country Brajesh Chaubhey

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Fragrant fields

Grain fit for a king


Basmati Rice is one of the most widely used ingredients in cuisines across the globe, but its origins lie in India where the long, slightly grained, aromatic rice has been a steadfast crop for generations. 

The name ‘Basmati’ is derived from the Hindi word for ‘fragrant.’ Many scholars date the first account of Basmati in literature to the tragic romance Heer-Ranjha, written in the late 18th century by the Punjabi Sufi, Waris Shah. Yet, and tales from Indian folklore portray the grain as a popular staple that filled the kitchens of the great Mughal emperors. Today, on the fields of Madhya Pradesh, Brajesh Chaubey continues his community’s long tradition of rice cultivation.


Exporting excellence

Like many farmers in the region, Brajesh grows Basmati on land inherited from his father. For the past year, UPL has been working closely with him to ensure his 13 acres of rice paddies are able to produce high-quality rice that can be exported to the European markets. 

Brajesh has adopted UPL’s Pronutiva’s programme with inputs tailored to his specific region and crop through the on-the-ground insight of UPL’s regional representative. Backed by UPL and NPP’s expertise in conventional and biological inputs, he’s already seeing great results on his farm. He tells us that Copio, a biostimulant which puts life back into the soil by improving micronutrient and organic carbon availability, has particularly improved the quality and size of crops.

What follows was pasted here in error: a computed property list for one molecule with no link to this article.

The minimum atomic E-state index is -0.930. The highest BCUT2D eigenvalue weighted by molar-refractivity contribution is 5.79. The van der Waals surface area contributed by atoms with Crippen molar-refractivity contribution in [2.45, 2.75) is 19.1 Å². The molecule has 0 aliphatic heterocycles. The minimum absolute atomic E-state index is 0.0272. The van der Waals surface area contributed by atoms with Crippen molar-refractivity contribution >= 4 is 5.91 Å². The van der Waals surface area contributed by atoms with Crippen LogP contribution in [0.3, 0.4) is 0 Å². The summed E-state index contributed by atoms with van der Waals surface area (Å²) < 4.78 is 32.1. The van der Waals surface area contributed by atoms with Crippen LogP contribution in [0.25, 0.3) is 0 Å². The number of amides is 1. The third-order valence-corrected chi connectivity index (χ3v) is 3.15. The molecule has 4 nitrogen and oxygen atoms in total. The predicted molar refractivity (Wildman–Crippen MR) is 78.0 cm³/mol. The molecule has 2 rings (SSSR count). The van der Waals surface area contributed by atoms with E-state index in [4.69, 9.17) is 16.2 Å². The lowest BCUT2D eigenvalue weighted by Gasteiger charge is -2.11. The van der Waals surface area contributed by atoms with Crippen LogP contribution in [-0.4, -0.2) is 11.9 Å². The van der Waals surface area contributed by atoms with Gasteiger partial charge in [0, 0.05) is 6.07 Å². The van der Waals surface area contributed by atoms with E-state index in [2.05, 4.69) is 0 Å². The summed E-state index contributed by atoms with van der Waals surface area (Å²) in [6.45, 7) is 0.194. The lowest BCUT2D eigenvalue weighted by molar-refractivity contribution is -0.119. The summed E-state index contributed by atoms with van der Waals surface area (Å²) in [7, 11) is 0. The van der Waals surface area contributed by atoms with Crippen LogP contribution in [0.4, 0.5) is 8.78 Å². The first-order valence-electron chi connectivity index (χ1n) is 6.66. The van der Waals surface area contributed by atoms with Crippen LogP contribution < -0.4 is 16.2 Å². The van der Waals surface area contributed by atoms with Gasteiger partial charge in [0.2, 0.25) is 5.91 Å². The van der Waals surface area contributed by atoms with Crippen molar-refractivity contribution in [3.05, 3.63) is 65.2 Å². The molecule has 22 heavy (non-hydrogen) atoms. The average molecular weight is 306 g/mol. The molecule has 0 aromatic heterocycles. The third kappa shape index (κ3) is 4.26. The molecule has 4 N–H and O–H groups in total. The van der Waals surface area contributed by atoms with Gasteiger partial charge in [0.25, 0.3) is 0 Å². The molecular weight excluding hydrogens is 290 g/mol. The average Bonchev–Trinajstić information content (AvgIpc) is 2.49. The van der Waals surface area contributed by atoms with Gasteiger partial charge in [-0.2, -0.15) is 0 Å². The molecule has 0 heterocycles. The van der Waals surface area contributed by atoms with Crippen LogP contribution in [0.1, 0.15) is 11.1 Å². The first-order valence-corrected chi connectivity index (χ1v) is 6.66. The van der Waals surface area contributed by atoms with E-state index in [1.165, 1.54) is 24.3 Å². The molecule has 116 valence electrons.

Like many crops, the cultivation of Basmati can place a heavy toll on the environment. To mitigate this, Brajesh has adopted a prophylactic approach in order to reduce the need for pesticide use while preserving crop utility and profitability. Here too biosolutions are playing an important role by reducing water usage while maintaining high-quality crops. 


Future-proofing cultivation 

For Brajesh, the joy of growing Basmati is exporting his crop around the world so different cultures can enjoy it just as the Indian Mughals once did. And by taking care of the health of his soil as well as his crops, he can ensure that he gets a fair price now while also securing a sustainable future for his farm. 

Brajesh tells us that while the fertility of the soil is degrading day by day, he will continue to reverse the trend by adopting sustainable practices that protect and regenerate soil, enabling him to increase cultivation while also meeting high export standards.

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